I am noticing a difference in the outcome of these pieces. Some are more structured than others, almost like they are being designed on a kind of grid. Only a few of the pieces I have done so far this year have been more "unstructured", meaning that I use the shapes I have at hand and don't worry too much about placement. They almost have more of a circular or organic quality to them. It's hard for me to describe and I can't intentionally duplicate this second way of working. That tells me that there is something that I am doing that I am not aware of yet. I only know that when I start a piece I can tell right away if I will get something that is normal for me or something that is a little different. My thought process on color and shape and line are the same but there is definitely another factor in play that I have not yet identified. This brings me to my final point.
Is there anyone out there reading that likes taking classes? I admit that I have only taken two before and they were drawing classes. I have watched instructional videos, read plenty of books, and tried to emulate different styles while incorporating other people's ideas into my way of working. I am asking because I very nearly bought a book the other day on drawing imaginary animals and characters. The idea is to keep your eyes open for everyday clusters of objects/marks/images that can be turned into figures. It looked fun but kind of dangerous. I am very hesitant to take in new information at this point. It's taken me such a long time to hear a little tiny voice in my head telling me what to do with my art. I don't want to turn a deaf ear to that voice while I am listening to someone else tell me what to do. Anyway, I am curious to know if anyone else has had this experience or something similar to it that they want to tell me about.
Alright, thanks for reading. Leave a comment or shoot me an email.
Sunday, May 12, 2019
14" x 18" painted papers collage
Such was the case with the piece above. I came up with some solutions that I thought were pretty solid. The moves I was making seemed good. At the end though, I was searching for the last couple of shapes and colors that would tie the piece together and make it cohesive. There were several areas that were just too busy and that made other areas look too stark. The answer, as I found out (again), was not to add more shapes to balance out the piece but to remove some shapes and then assess the situation. Once I did that, I had room to breathe and then the next and final moves became more obvious. Removing some pieces that I was super in love with helped me to better evaluate things. You have to be willing to destroy a bit in order to gain.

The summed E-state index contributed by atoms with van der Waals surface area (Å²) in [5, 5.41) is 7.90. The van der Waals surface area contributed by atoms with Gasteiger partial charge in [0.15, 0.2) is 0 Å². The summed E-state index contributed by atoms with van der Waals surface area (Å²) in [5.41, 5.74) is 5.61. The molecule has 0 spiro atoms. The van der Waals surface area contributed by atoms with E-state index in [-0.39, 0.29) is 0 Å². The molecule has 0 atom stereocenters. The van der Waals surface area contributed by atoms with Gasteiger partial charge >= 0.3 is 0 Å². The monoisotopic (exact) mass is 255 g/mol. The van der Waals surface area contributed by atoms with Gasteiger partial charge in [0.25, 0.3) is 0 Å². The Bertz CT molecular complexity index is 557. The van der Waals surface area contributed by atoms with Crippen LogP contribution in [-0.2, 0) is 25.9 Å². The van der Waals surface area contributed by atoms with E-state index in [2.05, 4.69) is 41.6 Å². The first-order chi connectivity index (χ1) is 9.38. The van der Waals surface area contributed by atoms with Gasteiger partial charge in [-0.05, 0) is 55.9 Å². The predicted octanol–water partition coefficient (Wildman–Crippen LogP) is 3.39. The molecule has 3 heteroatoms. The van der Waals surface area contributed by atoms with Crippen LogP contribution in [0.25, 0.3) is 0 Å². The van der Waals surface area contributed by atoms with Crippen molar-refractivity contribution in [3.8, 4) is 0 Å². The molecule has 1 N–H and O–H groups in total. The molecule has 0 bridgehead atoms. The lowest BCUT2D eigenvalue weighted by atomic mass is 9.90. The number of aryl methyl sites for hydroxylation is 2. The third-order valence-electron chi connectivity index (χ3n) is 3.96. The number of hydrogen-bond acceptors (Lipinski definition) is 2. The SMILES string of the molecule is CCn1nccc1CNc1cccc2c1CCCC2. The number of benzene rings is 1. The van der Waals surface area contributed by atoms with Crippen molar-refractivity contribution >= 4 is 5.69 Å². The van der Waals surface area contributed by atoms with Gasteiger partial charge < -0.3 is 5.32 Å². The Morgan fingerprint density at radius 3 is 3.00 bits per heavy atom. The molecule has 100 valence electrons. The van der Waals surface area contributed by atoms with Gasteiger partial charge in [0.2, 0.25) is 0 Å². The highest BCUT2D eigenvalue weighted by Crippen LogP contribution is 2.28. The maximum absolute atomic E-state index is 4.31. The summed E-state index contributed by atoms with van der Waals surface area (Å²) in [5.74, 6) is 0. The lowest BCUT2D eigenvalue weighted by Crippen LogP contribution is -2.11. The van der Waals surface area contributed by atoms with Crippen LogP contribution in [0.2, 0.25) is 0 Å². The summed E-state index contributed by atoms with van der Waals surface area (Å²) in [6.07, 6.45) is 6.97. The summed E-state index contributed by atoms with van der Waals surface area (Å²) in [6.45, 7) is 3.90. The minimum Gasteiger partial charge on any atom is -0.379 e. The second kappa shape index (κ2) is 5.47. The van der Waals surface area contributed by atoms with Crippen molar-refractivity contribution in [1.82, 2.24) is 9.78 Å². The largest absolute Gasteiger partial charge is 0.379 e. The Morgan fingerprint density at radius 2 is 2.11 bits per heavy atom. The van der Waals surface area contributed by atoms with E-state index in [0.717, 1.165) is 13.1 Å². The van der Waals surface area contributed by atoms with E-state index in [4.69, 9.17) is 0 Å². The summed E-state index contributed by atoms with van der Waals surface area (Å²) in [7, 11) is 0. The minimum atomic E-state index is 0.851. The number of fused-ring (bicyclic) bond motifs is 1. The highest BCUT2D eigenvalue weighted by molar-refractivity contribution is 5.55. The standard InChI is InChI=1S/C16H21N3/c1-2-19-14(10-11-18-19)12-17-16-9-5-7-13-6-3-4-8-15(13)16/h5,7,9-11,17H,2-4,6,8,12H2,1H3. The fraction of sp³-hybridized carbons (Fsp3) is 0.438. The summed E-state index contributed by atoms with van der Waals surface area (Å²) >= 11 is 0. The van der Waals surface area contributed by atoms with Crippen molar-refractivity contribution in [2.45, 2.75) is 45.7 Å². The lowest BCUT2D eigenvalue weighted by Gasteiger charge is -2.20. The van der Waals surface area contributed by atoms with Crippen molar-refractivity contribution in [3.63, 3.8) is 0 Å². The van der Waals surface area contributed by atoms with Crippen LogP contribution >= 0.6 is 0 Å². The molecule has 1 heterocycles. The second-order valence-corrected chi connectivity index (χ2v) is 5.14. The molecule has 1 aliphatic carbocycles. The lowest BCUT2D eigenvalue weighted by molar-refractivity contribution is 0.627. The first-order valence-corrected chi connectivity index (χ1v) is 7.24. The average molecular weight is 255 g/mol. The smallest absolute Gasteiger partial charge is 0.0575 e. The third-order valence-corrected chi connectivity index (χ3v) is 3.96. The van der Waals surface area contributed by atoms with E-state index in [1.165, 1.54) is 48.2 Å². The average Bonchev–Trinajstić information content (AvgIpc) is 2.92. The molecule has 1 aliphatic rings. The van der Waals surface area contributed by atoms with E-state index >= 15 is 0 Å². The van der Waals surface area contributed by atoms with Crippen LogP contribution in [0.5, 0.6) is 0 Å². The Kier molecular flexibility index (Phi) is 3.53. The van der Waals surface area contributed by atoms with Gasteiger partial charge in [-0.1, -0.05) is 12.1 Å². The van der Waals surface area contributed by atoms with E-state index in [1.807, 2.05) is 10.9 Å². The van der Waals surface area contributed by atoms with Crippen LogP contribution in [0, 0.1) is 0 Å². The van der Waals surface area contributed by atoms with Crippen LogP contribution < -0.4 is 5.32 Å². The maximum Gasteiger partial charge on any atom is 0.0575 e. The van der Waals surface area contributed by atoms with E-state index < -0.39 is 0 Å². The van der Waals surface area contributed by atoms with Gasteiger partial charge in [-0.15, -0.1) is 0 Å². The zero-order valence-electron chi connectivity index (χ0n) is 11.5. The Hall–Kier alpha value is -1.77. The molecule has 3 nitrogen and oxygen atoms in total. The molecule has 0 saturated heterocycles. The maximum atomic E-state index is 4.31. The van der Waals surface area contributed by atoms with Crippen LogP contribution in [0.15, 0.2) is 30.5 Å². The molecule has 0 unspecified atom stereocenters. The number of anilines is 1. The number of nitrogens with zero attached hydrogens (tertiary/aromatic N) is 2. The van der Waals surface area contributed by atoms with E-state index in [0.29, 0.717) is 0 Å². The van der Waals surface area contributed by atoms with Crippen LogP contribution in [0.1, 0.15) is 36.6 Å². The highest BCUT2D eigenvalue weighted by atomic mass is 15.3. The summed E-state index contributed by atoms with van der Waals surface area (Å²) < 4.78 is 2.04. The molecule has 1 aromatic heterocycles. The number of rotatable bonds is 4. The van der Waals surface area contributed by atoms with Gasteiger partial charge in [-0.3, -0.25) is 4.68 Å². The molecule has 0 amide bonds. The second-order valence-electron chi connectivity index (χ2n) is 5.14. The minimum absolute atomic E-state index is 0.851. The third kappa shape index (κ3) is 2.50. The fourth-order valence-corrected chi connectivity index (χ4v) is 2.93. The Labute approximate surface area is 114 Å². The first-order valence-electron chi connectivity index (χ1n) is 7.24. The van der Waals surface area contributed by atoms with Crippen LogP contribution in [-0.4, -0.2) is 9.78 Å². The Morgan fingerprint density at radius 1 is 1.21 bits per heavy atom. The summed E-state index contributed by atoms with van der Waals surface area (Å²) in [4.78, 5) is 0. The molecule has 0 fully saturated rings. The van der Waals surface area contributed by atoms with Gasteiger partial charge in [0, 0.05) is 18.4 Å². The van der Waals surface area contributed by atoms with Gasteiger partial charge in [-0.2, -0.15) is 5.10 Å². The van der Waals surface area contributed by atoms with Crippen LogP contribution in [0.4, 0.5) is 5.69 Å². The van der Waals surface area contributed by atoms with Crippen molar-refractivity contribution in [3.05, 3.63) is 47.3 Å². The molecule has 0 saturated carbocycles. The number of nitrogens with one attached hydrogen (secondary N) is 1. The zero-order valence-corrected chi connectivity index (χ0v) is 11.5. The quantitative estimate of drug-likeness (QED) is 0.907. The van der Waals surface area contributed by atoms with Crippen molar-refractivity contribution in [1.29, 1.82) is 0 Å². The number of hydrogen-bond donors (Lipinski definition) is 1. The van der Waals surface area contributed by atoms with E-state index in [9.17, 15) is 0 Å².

These collage pieces are such a challenge for me. What do I want them to be? How can they be taken seriously? What kinds of design ideas guide me while I am making them? The first two questions are maybe not answerable. The third question though is one that I can somewhat address. I know that for a long time now, several years at least, I have been refining my ideas regarding some design "principles". They are the following: repetition, variance, and proportion. I look for ways to repeat and vary shapes and to figure how much of that is needed. I also try to apply those ideas to color, value and chroma. It's sounds boring and academic but to me it's like having a limitless toolbox.
Each time I make a piece I work with those above ideas in some way. They guide me and help me come up with solutions. I usually too have some sort of "ah ha" moment of clarity when I figure out something that I am after. This time I was able to really hone in on what I think of as "surface tension" within the picture plane. I kind of envision a piece of strong and stout netting that is pulled taut. All of the squares within the netting are pulled equally, all sides are pulled strongly and no one part of the net is weaker than the other. (It's not the scientific definition of what surface tension is but more of a visual.) There is an overall cohesiveness of the piece and an equality of shape, line and color. Not one element is more important than another. This is a tall order to fill but just to verbalize it (or write about it) is critical for me.
With all of that in mind this piece is done and I am happy. Today is kind of a paperwork sort of day in my studio but I hope to start a new piece next week at some point. In the meantime, Happy Mother's Day to all of you moms out there. I hope the day is going well.
Thanks for reading and commenting,